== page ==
Wednesday, December 16, 2009

Overcommitted Much?

To be clear, the spoiler alert is specifically for my sisters and children of my sisters. And again, if you don't mind knowing ahead of time and can carry that knowledge guilt-free then I'm not going to get my panties in a knot over whether you know.

Christmas is almost here, after all!

To start at the beginning, I have to say that my grandmother (whom we all called "Oma"--that's Dutch) knit a lot and one of the patterns she was known for was a particular slipper pattern. It wasn't the only one she did, but she did it often and not many other people did.

The slipper was different in that it was knit flat as a series of different coloured squares and then "magically" seamed together to make a sort of harlequin or elvish slipper. You could make it from just two colours or use a different colour for each square. (A good way for my thrifty grandmother to use up all those scraps!)

The problem with the pattern is that no one in my immediate family thought to learn how to do it from Oma before she passed on. I heard that a cousin had the directions, but they said they had put it in a time capsule and it wouldn't be opened for at least a decade!

So I searched Ravelry with no results. I let it go for a while. Then searched again. This time I found the exact thing I was looking for...but the pattern was in Finnish! I applied an online translator which helped a little, but it really didn't know how to deal with the knitting terms. But the key was that the pattern had a chart which mapped out the seaming. Perfect, that's all I really needed!

I wrote up my own version of the pattern with some modifications on how it was knit up (especially to get rid of some of the ends which need to be worked in--yuck!) and used it for the class I taught at Red Purl over the fall.

But I also had another project going on which was mentioned in the blog as my "Christmas Surprise." I had the idea to knit a pair of slippers for every member of my family. I started back in May...surely I would have time!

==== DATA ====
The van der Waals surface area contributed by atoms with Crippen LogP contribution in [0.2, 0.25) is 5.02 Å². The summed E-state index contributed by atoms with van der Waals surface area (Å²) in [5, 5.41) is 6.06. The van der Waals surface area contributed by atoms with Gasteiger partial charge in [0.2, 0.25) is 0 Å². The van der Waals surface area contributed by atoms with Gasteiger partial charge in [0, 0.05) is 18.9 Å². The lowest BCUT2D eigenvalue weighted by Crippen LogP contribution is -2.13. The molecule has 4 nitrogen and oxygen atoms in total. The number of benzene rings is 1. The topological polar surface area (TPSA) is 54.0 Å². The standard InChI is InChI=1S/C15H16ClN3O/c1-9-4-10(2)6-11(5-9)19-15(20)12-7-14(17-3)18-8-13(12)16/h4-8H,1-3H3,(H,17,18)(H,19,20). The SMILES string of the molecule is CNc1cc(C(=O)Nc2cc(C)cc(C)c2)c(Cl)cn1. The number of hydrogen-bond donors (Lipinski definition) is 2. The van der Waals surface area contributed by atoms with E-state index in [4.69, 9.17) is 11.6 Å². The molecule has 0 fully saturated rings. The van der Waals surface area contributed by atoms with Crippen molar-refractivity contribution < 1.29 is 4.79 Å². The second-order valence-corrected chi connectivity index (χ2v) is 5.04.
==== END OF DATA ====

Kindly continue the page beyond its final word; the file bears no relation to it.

Surely not, actually. I worked on the slippers pretty diligently in between other projects. They were ideal travel projects because they were small and I had the pattern memorized. But knitting up 21 slippers (yes, 21!) still takes a lot of time.

And a lot of wool, I realized. (I kind of dove into the project without considering all the little details like how much wool it would take and what the cost would be.) I had decided to use Lorna's Laces Shepherd because it's washable and feels great. I got the first few skeins cheap at the Lorna's Laces tour I took and some on sale at Red Purl. But when I considered the fact that an adult pair of slippers pretty much used up two full skeins, I realized I was beat. (We pick names in our family with a supposed limit of $20; if you get gifts for anyone else, they're expected to be less than that.)

But by that time, I had quite a number of them done:
So instead of going crazy trying to finish what I started, I changed the plan. I would knit just for the younger children in my family. That would only be six pairs of slippers, and a lot of them were already done.

Or so I thought. When I had a chance to measure my one niece's foot and then finally broke down and asked their moms what size shoe they all wore, I realized all my sizes were running small. I would have to knit a couple more pair, and they would have to be the larger ones. A pair of baby slippers I could do in an evening if I really kept at it, but it would take a lot more time for the older ones. And I've got other things to make!

Then a new lifeline appeared: my one sister's family was not going home to Mom's--her kids wouldn't be there for gift giving. And those were the bigger ones. Guess what...we're back on track. So although I started with grand plans, the end result was much more modest:
I have packaged up and am almost ready to mail four pair of kid's slippers and one adult pair for my mom.

I have found homes for almost all of the slippers I had made, mostly gifting them to the other side of the family and friends. The smallest pair were perfect to send to my great-nephew who was conveniently born just as I was realizing my sizing wasn't going to work out.

I also rewrote the pattern and printed up an "official" version which I will give to all my sisters. Then they can knit their own "Oma slippers" whenever they want.

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